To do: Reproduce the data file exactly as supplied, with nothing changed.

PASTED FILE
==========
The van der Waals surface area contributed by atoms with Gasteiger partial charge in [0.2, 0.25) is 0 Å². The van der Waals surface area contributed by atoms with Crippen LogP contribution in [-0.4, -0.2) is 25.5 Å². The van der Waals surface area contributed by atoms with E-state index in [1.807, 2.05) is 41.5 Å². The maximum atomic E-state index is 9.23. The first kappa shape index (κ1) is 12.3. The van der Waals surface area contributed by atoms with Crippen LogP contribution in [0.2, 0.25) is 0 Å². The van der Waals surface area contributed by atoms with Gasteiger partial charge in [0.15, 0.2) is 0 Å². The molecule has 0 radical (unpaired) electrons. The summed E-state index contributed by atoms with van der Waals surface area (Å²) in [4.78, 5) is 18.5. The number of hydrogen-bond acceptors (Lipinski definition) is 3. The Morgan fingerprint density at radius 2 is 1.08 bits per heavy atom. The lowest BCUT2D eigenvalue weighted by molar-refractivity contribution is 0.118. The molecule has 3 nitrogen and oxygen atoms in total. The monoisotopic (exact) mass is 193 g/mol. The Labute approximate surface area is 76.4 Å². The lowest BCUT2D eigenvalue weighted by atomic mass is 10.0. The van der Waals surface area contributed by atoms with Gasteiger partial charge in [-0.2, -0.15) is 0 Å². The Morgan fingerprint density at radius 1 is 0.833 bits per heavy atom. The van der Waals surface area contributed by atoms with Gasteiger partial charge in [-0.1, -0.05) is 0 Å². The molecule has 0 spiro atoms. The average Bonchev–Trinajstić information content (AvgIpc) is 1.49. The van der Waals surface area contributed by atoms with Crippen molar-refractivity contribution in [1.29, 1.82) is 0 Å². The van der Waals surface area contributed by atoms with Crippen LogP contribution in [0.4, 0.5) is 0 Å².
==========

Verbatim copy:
The van der Waals surface area contributed by atoms with Gasteiger partial charge in [0.2, 0.25) is 0 Å². The van der Waals surface area contributed by atoms with Crippen LogP contribution in [-0.4, -0.2) is 25.5 Å². The van der Waals surface area contributed by atoms with E-state index in [1.807, 2.05) is 41.5 Å². The maximum atomic E-state index is 9.23. The first kappa shape index (κ1) is 12.3. The van der Waals surface area contributed by atoms with Crippen LogP contribution in [0.2, 0.25) is 0 Å². The van der Waals surface area contributed by atoms with Gasteiger partial charge in [0.15, 0.2) is 0 Å². The molecule has 0 radical (unpaired) electrons. The summed E-state index contributed by atoms with van der Waals surface area (Å²) in [4.78, 5) is 18.5. The number of hydrogen-bond acceptors (Lipinski definition) is 3. The Morgan fingerprint density at radius 2 is 1.08 bits per heavy atom. The lowest BCUT2D eigenvalue weighted by molar-refractivity contribution is 0.118. The molecule has 3 nitrogen and oxygen atoms in total. The monoisotopic (exact) mass is 193 g/mol. The Labute approximate surface area is 76.4 Å². The lowest BCUT2D eigenvalue weighted by atomic mass is 10.0. The van der Waals surface area contributed by atoms with Gasteiger partial charge in [-0.2, -0.15) is 0 Å². The Morgan fingerprint density at radius 1 is 0.833 bits per heavy atom. The van der Waals surface area contributed by atoms with Gasteiger partial charge in [-0.1, -0.05) is 0 Å². The molecule has 0 spiro atoms. The average Bonchev–Trinajstić information content (AvgIpc) is 1.49. The van der Waals surface area contributed by atoms with Crippen molar-refractivity contribution in [1.29, 1.82) is 0 Å². The van der Waals surface area contributed by atoms with Crippen LogP contribution in [0.4, 0.5) is 0 Å².